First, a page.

Analysts | Shankar Krishnan, Jac Parsons and Patrick Rutty
Thailand’s economy depends on natural gas. Historically, most natural gas demand has been met with domestic production, with 15%-20% coming from pipeline imports from Myanmar and the balance from LNG imports. Declining domestic production, faltering regional imports and intense competition for LNG have left Thailand facing a gas crisis that will require unacceptably expensive investments in long-term LNG contracts. Coal must move to center stage as the only economically viable “bridge fuel” and renewables must be further prioritized.
Domestic production, though declining for the last decade, still provided 3.3 Bcf/d (heavily subsidized), or 75% of Thailand’s gas demand in 2020, with the prolific Erawan group fields accounting for 40% of this production. CVX’s contentious and long-delayed relinquishment of those fields to PTTEP, the national oil company, resulted in an ill-timed 69% drop, from a 2020 average of 1.2 Bcf/d down to 376 MMcf/d as of the handover in April. PTTEP’s stated aim to double production from this nadir to 800 MMcf/d seems a stretch to us, likely more politics than practical.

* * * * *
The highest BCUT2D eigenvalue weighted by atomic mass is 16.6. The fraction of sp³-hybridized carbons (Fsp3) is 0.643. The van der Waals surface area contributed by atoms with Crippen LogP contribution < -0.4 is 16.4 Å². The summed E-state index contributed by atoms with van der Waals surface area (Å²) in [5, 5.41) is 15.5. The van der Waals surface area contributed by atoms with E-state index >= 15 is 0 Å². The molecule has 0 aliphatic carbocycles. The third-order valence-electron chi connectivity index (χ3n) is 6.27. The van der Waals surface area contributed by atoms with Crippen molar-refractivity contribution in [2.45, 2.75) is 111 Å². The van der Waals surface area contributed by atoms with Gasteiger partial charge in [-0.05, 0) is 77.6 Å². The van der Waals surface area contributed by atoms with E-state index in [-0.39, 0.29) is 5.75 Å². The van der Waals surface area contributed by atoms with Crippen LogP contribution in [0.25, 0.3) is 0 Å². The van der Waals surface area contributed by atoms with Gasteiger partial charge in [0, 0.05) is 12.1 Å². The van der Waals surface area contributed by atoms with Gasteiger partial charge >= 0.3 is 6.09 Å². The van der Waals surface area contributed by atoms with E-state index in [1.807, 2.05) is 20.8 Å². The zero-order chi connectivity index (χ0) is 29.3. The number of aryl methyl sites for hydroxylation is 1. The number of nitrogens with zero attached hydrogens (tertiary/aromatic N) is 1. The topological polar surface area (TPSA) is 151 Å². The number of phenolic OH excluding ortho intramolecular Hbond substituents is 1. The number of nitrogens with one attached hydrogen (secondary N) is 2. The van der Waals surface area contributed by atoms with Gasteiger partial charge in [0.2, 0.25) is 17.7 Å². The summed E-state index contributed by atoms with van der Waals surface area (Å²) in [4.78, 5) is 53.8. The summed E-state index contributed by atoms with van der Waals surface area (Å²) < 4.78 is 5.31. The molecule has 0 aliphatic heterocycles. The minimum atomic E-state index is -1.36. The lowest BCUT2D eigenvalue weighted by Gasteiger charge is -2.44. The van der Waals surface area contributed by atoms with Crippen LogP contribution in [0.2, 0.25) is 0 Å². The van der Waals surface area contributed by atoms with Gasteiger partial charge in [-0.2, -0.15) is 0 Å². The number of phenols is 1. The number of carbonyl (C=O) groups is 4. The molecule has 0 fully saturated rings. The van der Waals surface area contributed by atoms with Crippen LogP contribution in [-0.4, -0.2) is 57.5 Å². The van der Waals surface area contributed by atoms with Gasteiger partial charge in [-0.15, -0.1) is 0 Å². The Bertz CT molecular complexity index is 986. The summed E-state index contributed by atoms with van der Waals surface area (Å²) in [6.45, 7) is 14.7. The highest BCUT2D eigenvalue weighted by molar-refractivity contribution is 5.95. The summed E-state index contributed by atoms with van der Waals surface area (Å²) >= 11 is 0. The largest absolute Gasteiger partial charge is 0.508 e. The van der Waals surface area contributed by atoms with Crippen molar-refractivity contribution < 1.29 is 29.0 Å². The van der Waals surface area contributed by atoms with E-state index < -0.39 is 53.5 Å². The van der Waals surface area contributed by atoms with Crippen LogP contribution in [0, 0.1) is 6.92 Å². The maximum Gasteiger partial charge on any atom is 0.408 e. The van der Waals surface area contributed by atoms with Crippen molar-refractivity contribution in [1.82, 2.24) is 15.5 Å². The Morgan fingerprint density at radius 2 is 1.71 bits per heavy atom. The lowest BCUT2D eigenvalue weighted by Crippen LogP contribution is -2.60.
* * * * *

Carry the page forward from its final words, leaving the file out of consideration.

Pipeline imports, mainly from three fields in Myanmar, will only go down, especially considering mounting sanctions against the country and withdrawals at Yadana field by operator TTE and partners and at Yetagun field by Petronas and partners. (Seeing a trend yet?)
The supermajors, facing antiquated concession terms, looming decommissioning liabilities and wary of increasing Chinese influence in the region, have universally shunned Thailand for the last three years – taking no new blocks, making no acquisitions and relinquishing numerous assets. None of the remaining players are planning exploration wells, and we have our doubts about how easy it will be for PTTEP to increase production.
How then will the energy shortfall be met? The obvious answer will be hard on the wallet: LNG. Thai imports of the fuel, which averaged 744 MMcf/d in 2020, could approach 1 Bcf/d in 2022. But the price of Asian LNG this year is already four times what it was in 2021, causing Thailand’s March LNG costs to skyrocket to $1 billion, eight times what it spent in March 2021. Given a state budget of $100 billion and foreign currency reserves of $229 billion in April (down 5.4% from a month earlier), sustaining this level of energy expenditure would be, ironically, enervating.
Relief seems far away unless Thailand places a bigger bet on coal — starting with an indefinite extension to the one-year delay of the Mae Moh coal-fired power plant retirement — and doubles down on its commitment to renewables.
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